Meanwhile, Mandakini who escapes from Velan, joins Senathipathi and divulges details of the secret place where Chokkalingam, Sunder, Padma and others are hiding. In return, she asks him to send Sunder to her in order to live with him. Senathipathi arrests all of them including Sunder. Mandakini realizes that Senathipathi has tricked her, and gathers her army to save Sunder and others. Murugan and the people of Vanjikottai head to Senathipathi's palace to bring down his government. Knowing this, Senathipathi leave the palace for the immediate execution of Sunder's and others death penalty. Murugan gets to know the place where the execution occurs and he brings his people to kill Senathipathi. Mandakini who also arrives there with her army joins the battle to bring down Senathipathi. During the battle, Senathipathi throws his sword at Sunder but hits Mandakini when she tries to protect him. The battle was ended with the murder of Senathipathi and Mandakini died while uniting Padma with Sunder.



According to Ramanathan, father of Abirami Ramanathan said his father V. S. Sivalingam had bought the distribution rights for Vanjikottai Valiban at a cost of 200,000 in 1956.[5] The film suffered from too much of "process screen" or Back projection[3] where many shots from Gemini Studios's magnum opus Chandralekha were used.[3] Moreover, audience notices the make out shots of Ranjan and his gang riding on horses from the film.[3] Besides that, a passing by of motor car was also seen in a shot which was an anachronism in Gemini Studios production.[3]


The film's soundtrack was composed by C. Ramchandra while the lyrics was provide by Kothamangalam Subbu.[6] The playback singers consist of P. Leela,[7] Jikki, C. S. Jayaraman, P. Susheela and Sirkazhi Govindarajan.

No. Song Singers Length (m:ss) Lyrics Notes
1 "Amma Amma" C. S. Jayaraman 2:49 Kothamangalam Subbu Featuring Gemini Ganesan and Pasupuleti Kannamba.
2 "Ethani Kelvi" P. Susheela 3:33 Kothamangalam Subbu Featuring actress Padmini as an Adivasi.
3 "Kannum Kannum Kalanthu" P. Leela, Jikki 6:56 Kothamangalam Subbu Featuring Vyjayanthimala and Padmini in a dance competition.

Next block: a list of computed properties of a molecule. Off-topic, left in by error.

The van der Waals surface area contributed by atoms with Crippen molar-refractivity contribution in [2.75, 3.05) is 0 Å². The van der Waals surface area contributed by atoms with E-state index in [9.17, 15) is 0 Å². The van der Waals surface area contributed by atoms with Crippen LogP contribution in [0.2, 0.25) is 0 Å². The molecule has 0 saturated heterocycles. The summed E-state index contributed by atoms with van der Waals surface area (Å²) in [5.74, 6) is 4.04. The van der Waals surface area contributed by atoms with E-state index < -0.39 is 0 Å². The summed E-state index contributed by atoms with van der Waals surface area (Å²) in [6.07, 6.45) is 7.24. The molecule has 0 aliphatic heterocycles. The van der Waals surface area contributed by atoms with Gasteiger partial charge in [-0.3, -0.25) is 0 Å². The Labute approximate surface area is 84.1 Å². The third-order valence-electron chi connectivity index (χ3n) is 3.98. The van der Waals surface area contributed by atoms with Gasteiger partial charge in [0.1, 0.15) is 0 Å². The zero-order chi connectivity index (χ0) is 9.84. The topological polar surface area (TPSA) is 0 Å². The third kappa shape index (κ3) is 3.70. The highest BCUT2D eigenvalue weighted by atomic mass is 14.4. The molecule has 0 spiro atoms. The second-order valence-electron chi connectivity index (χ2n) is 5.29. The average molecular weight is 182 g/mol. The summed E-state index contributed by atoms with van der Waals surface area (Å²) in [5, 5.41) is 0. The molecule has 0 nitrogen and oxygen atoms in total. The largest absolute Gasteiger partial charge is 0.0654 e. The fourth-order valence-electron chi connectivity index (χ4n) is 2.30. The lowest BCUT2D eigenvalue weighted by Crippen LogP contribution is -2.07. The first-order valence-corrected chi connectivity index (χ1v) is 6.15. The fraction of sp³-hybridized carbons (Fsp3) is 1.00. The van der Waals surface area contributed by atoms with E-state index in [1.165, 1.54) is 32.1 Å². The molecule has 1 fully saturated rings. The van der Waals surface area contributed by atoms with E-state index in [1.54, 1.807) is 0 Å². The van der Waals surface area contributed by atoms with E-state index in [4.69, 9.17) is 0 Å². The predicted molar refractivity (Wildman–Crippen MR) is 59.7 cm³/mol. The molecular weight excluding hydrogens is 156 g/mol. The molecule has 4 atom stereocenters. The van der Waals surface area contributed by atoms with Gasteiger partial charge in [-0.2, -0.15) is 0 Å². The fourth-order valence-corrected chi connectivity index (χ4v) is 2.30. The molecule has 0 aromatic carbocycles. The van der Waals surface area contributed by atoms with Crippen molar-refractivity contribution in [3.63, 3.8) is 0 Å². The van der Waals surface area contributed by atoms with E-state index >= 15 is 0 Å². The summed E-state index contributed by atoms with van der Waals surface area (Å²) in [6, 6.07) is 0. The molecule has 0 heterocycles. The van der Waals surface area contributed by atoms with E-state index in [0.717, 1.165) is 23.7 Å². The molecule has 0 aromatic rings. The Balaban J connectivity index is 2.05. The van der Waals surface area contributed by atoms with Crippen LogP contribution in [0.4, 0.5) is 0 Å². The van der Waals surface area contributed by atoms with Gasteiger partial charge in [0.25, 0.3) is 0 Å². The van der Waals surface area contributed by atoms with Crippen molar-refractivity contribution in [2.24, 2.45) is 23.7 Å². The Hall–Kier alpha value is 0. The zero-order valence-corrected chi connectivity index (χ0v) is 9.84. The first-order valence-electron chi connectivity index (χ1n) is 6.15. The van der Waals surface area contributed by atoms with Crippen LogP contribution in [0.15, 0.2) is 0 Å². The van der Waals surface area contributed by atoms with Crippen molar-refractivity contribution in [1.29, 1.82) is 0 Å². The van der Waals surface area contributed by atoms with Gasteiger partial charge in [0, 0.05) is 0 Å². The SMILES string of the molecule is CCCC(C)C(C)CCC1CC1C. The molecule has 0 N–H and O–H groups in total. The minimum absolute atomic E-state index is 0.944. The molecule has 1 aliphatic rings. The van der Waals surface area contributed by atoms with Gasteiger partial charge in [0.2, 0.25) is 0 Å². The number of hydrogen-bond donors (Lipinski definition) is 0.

4 "Raja Magal" P. Leela 6:08 Kothamangalam Subbu Featuring Vyjayanthimala and Gemini Ganesan accompanied by the background dancers.
5 "Vennilave" P. Leela 6:09 Kothamangalam Subbu Featuring Gemini Ganesan and Padmini.
6 "Vetrivel" Sirkazhi Govindarajan 5:27 Kothamangalam Subbu Featuring the T. K. Shanmugam, Padmini and Honey Irani.


The film initially gained success at box office despite some technical errors, audience was pleased by the dances featuring the lead actresses; Vyjayanthimala and Padmini and the production value of the film.[3] At the end of its theatrical run the film was labelled as blockbuster at the box office.[3][5] The film celebrated its 100th day theatrical run at Wellington theatre, LIC Building on 9 June 1959 with full-packed audience.[8] The film was one of the successful Tamil films of 1958 along with films such as Nadodi Mannan and Uthama Puthiran. This Film was the second biggest hit of the year 1958 after Nadodi mannan.

Inspirations and remakes

The film was inspired by the 1844 novel The Count of Monte Cristo.[9] The film was shot simultaneously in Hindi as Raj Tilak with Gemini Ganesan, Vyjayanthimala and Padmini who reprises their role from original.[3]


The film was well known for its technical brilliant where the title sequence showing a ship caught in a storm was an excellent example of onscreen presentation which was rarely seen in South Indian film of that time.[3] However, it was the dance sequence of Vyjayanthimala and Padmini in the song "Kannum Kannum Kalanthu" which was choreographed by Hiralal, brother of B. Sohanlal, is still remembered even today by the critics and audience alike where the popularity of the song surpasses the popularity garnered by the film.[3] The song was regarded as the best dance sequence in Indian cinema.[10] The song was also used by many Indian classical dancer for stage performance.[11] Subsequently, the catch line used by actor P.S. Veerappa, "Shabhash, sariyana potti!" which means "Bravo, an excellent competition!" was also becomes famous catch line and still used by the people of Tamil Nadu.[3]


  1. "Southern Indian movie star dies". BBC News. 22 March 2005. Retrieved 9 January 2012.
  2. Randor Guy (23 May 2003). "With a finger on people's pulse". The Hindu. Retrieved 4 June 2011.
  3. 1 2 3 4 5 6 7 8 9 10 11 Randor Guy (26 March 2011). "Vanjikottai Vaaliban 1958". The Hindu. Retrieved 31 October 2016.
  4. Randor Guy (6 June 2008). "Sparkling presence". The Hindu. Retrieved 4 June 2011.
  5. 1 2 "Mega star, mega film, mega hype". The Hindu. 15 June 2007. Retrieved 9 January 2012.
  6. "Vanjikottai Vaaliban (1958)". Retrieved 4 June 2011.
  7. "P. Leela's death mourned". The Hindu. 1 November 2005. Retrieved 4 June 2011.
  8. Subha J Rao (1 February 2011). "Memories of Madras — Shades of a bygone era". The Hindu. Retrieved 18 November 2011.
  9. Ramachandran, T.M (1985). 70 Years of Indian Cinema 1913 to 1983. I B D Ltd. p. 78. ISBN 978-0-86132-090-5. Retrieved 4 June 2011.
  10. Randor Guy (9 September 2006). "Beauty, charm, charisma". The Hindu. Retrieved 8 June 2011.
  11. "An Annual Treat - IDA". 1998. Retrieved 19 November 2011.